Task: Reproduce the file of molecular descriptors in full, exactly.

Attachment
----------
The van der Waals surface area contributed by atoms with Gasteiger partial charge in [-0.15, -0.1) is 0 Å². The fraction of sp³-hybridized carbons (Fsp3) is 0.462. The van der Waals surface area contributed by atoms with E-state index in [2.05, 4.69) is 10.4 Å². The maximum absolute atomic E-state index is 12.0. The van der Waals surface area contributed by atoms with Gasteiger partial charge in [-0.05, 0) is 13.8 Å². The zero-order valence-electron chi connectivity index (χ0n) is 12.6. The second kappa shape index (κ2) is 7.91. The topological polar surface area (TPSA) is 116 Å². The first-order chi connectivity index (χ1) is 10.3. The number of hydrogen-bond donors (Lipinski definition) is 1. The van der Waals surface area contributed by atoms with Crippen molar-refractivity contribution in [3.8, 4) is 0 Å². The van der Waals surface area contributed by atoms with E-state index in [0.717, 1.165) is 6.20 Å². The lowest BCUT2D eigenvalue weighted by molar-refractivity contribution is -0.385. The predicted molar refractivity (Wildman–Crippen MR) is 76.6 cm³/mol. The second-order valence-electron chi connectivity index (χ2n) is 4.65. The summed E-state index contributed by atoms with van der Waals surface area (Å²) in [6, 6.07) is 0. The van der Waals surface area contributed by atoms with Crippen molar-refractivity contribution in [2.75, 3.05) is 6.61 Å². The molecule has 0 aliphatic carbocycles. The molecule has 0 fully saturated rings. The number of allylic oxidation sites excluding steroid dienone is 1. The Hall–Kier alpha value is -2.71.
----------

The van der Waals surface area contributed by atoms with Gasteiger partial charge in [-0.15, -0.1) is 0 Å². The fraction of sp³-hybridized carbons (Fsp3) is 0.462. The van der Waals surface area contributed by atoms with E-state index in [2.05, 4.69) is 10.4 Å². The maximum absolute atomic E-state index is 12.0. The van der Waals surface area contributed by atoms with Gasteiger partial charge in [-0.05, 0) is 13.8 Å². The zero-order valence-electron chi connectivity index (χ0n) is 12.6. The second kappa shape index (κ2) is 7.91. The topological polar surface area (TPSA) is 116 Å². The first-order chi connectivity index (χ1) is 10.3. The number of hydrogen-bond donors (Lipinski definition) is 1. The van der Waals surface area contributed by atoms with Crippen molar-refractivity contribution in [3.8, 4) is 0 Å². The van der Waals surface area contributed by atoms with E-state index in [0.717, 1.165) is 6.20 Å². The lowest BCUT2D eigenvalue weighted by molar-refractivity contribution is -0.385. The predicted molar refractivity (Wildman–Crippen MR) is 76.6 cm³/mol. The second-order valence-electron chi connectivity index (χ2n) is 4.65. The summed E-state index contributed by atoms with van der Waals surface area (Å²) in [6, 6.07) is 0. The van der Waals surface area contributed by atoms with Crippen molar-refractivity contribution in [2.75, 3.05) is 6.61 Å². The molecule has 0 aliphatic carbocycles. The molecule has 0 fully saturated rings. The number of allylic oxidation sites excluding steroid dienone is 1. The Hall–Kier alpha value is -2.71.